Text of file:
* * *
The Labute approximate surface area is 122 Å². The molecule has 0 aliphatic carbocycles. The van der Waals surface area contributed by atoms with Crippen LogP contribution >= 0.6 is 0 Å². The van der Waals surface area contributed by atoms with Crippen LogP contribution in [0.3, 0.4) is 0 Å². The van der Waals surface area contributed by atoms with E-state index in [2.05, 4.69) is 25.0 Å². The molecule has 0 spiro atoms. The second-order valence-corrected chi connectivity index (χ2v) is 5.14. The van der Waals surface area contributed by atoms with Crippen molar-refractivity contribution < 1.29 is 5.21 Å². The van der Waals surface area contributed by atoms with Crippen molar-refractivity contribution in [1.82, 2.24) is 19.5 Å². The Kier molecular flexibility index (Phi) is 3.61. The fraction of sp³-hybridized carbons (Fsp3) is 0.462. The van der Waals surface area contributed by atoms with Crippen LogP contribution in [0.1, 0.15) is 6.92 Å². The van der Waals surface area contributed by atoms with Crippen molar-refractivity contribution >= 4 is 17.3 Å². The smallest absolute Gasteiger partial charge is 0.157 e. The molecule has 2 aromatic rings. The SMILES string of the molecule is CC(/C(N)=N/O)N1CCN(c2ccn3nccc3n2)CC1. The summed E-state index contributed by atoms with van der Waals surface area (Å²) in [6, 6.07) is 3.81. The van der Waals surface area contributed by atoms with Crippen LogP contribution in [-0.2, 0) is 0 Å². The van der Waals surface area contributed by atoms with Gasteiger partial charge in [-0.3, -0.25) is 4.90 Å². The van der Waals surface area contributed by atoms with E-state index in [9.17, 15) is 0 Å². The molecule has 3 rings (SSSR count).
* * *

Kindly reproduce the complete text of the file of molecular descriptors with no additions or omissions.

The Labute approximate surface area is 122 Å². The molecule has 0 aliphatic carbocycles. The van der Waals surface area contributed by atoms with Crippen LogP contribution >= 0.6 is 0 Å². The van der Waals surface area contributed by atoms with Crippen LogP contribution in [0.3, 0.4) is 0 Å². The van der Waals surface area contributed by atoms with E-state index in [2.05, 4.69) is 25.0 Å². The molecule has 0 spiro atoms. The second-order valence-corrected chi connectivity index (χ2v) is 5.14. The van der Waals surface area contributed by atoms with Crippen molar-refractivity contribution < 1.29 is 5.21 Å². The van der Waals surface area contributed by atoms with Crippen molar-refractivity contribution in [1.82, 2.24) is 19.5 Å². The Kier molecular flexibility index (Phi) is 3.61. The fraction of sp³-hybridized carbons (Fsp3) is 0.462. The van der Waals surface area contributed by atoms with Crippen LogP contribution in [0.1, 0.15) is 6.92 Å². The van der Waals surface area contributed by atoms with Crippen molar-refractivity contribution >= 4 is 17.3 Å². The smallest absolute Gasteiger partial charge is 0.157 e. The molecule has 2 aromatic rings. The SMILES string of the molecule is CC(/C(N)=N/O)N1CCN(c2ccn3nccc3n2)CC1. The summed E-state index contributed by atoms with van der Waals surface area (Å²) in [6, 6.07) is 3.81. The van der Waals surface area contributed by atoms with Crippen LogP contribution in [-0.2, 0) is 0 Å². The van der Waals surface area contributed by atoms with Gasteiger partial charge in [-0.3, -0.25) is 4.90 Å². The van der Waals surface area contributed by atoms with E-state index in [9.17, 15) is 0 Å². The molecule has 3 rings (SSSR count).